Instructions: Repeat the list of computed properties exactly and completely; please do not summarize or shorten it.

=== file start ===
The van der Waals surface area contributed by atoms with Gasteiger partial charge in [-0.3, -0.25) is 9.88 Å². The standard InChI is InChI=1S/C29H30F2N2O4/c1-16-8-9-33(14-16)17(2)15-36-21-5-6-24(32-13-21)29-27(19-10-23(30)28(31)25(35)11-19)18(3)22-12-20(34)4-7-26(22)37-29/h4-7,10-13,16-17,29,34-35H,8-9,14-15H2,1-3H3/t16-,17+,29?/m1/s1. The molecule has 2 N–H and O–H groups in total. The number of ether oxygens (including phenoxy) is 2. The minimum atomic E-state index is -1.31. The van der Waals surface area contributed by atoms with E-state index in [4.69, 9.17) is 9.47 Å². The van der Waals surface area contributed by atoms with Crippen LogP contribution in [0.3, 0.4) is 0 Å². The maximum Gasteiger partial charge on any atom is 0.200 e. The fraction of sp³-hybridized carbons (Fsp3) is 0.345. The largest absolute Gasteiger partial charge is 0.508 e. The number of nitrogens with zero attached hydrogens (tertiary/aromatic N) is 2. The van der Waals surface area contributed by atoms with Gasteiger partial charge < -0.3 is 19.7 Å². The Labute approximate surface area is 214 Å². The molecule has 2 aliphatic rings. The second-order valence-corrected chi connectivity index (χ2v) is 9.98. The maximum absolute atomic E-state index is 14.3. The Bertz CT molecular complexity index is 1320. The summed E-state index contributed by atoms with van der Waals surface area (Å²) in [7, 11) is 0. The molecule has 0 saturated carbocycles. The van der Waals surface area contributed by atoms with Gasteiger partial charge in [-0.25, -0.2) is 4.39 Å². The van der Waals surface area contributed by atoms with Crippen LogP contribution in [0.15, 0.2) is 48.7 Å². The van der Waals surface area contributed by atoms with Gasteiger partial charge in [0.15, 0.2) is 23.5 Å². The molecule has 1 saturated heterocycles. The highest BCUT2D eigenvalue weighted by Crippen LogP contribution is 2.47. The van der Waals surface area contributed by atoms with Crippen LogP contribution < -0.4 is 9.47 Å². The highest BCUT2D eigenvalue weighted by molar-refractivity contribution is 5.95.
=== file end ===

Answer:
The van der Waals surface area contributed by atoms with Gasteiger partial charge in [-0.3, -0.25) is 9.88 Å². The standard InChI is InChI=1S/C29H30F2N2O4/c1-16-8-9-33(14-16)17(2)15-36-21-5-6-24(32-13-21)29-27(19-10-23(30)28(31)25(35)11-19)18(3)22-12-20(34)4-7-26(22)37-29/h4-7,10-13,16-17,29,34-35H,8-9,14-15H2,1-3H3/t16-,17+,29?/m1/s1. The molecule has 2 N–H and O–H groups in total. The number of ether oxygens (including phenoxy) is 2. The minimum atomic E-state index is -1.31. The van der Waals surface area contributed by atoms with E-state index in [4.69, 9.17) is 9.47 Å². The van der Waals surface area contributed by atoms with Crippen LogP contribution in [0.3, 0.4) is 0 Å². The maximum Gasteiger partial charge on any atom is 0.200 e. The fraction of sp³-hybridized carbons (Fsp3) is 0.345. The largest absolute Gasteiger partial charge is 0.508 e. The number of nitrogens with zero attached hydrogens (tertiary/aromatic N) is 2. The van der Waals surface area contributed by atoms with Gasteiger partial charge < -0.3 is 19.7 Å². The Labute approximate surface area is 214 Å². The molecule has 2 aliphatic rings. The second-order valence-corrected chi connectivity index (χ2v) is 9.98. The maximum absolute atomic E-state index is 14.3. The Bertz CT molecular complexity index is 1320. The summed E-state index contributed by atoms with van der Waals surface area (Å²) in [7, 11) is 0. The molecule has 0 saturated carbocycles. The van der Waals surface area contributed by atoms with Gasteiger partial charge in [-0.25, -0.2) is 4.39 Å². The van der Waals surface area contributed by atoms with Crippen LogP contribution in [0.15, 0.2) is 48.7 Å². The van der Waals surface area contributed by atoms with Gasteiger partial charge in [0.15, 0.2) is 23.5 Å². The molecule has 1 saturated heterocycles. The highest BCUT2D eigenvalue weighted by Crippen LogP contribution is 2.47. The van der Waals surface area contributed by atoms with Crippen LogP contribution < -0.4 is 9.47 Å². The highest BCUT2D eigenvalue weighted by molar-refractivity contribution is 5.95.